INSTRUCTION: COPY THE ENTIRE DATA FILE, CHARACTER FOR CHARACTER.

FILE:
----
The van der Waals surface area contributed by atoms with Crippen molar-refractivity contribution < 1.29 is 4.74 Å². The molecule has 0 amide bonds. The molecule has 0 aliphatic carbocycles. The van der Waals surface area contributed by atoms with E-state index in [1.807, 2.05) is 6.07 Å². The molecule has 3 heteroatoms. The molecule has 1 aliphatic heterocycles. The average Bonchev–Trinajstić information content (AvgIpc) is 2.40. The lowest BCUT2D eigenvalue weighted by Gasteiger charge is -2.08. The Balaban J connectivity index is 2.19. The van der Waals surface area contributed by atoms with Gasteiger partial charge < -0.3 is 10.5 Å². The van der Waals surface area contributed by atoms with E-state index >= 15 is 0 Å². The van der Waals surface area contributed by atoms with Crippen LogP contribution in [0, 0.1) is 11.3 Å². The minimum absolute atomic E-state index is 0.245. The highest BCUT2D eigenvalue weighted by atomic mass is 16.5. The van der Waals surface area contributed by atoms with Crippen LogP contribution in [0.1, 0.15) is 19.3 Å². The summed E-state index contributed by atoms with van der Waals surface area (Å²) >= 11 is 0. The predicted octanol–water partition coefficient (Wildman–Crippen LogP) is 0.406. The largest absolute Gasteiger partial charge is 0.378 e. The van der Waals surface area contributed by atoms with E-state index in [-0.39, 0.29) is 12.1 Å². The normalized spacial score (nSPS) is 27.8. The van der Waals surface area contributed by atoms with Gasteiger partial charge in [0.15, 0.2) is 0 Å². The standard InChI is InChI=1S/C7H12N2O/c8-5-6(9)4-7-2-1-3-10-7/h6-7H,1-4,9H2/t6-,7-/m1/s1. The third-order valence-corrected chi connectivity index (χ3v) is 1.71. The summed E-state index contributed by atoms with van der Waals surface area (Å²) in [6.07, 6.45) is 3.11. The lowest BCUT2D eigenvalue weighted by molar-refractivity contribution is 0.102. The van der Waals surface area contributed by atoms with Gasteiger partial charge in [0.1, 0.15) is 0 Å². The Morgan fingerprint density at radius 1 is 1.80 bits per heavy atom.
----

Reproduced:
The van der Waals surface area contributed by atoms with Crippen molar-refractivity contribution < 1.29 is 4.74 Å². The molecule has 0 amide bonds. The molecule has 0 aliphatic carbocycles. The van der Waals surface area contributed by atoms with E-state index in [1.807, 2.05) is 6.07 Å². The molecule has 3 heteroatoms. The molecule has 1 aliphatic heterocycles. The average Bonchev–Trinajstić information content (AvgIpc) is 2.40. The lowest BCUT2D eigenvalue weighted by Gasteiger charge is -2.08. The Balaban J connectivity index is 2.19. The van der Waals surface area contributed by atoms with Gasteiger partial charge < -0.3 is 10.5 Å². The van der Waals surface area contributed by atoms with E-state index >= 15 is 0 Å². The van der Waals surface area contributed by atoms with Crippen LogP contribution in [0, 0.1) is 11.3 Å². The minimum absolute atomic E-state index is 0.245. The highest BCUT2D eigenvalue weighted by atomic mass is 16.5. The van der Waals surface area contributed by atoms with Crippen LogP contribution in [0.1, 0.15) is 19.3 Å². The summed E-state index contributed by atoms with van der Waals surface area (Å²) >= 11 is 0. The predicted octanol–water partition coefficient (Wildman–Crippen LogP) is 0.406. The largest absolute Gasteiger partial charge is 0.378 e. The van der Waals surface area contributed by atoms with E-state index in [-0.39, 0.29) is 12.1 Å². The normalized spacial score (nSPS) is 27.8. The van der Waals surface area contributed by atoms with Gasteiger partial charge in [0.15, 0.2) is 0 Å². The standard InChI is InChI=1S/C7H12N2O/c8-5-6(9)4-7-2-1-3-10-7/h6-7H,1-4,9H2/t6-,7-/m1/s1. The third-order valence-corrected chi connectivity index (χ3v) is 1.71. The summed E-state index contributed by atoms with van der Waals surface area (Å²) in [6.07, 6.45) is 3.11. The lowest BCUT2D eigenvalue weighted by molar-refractivity contribution is 0.102. The van der Waals surface area contributed by atoms with Gasteiger partial charge in [0.1, 0.15) is 0 Å². The Morgan fingerprint density at radius 1 is 1.80 bits per heavy atom.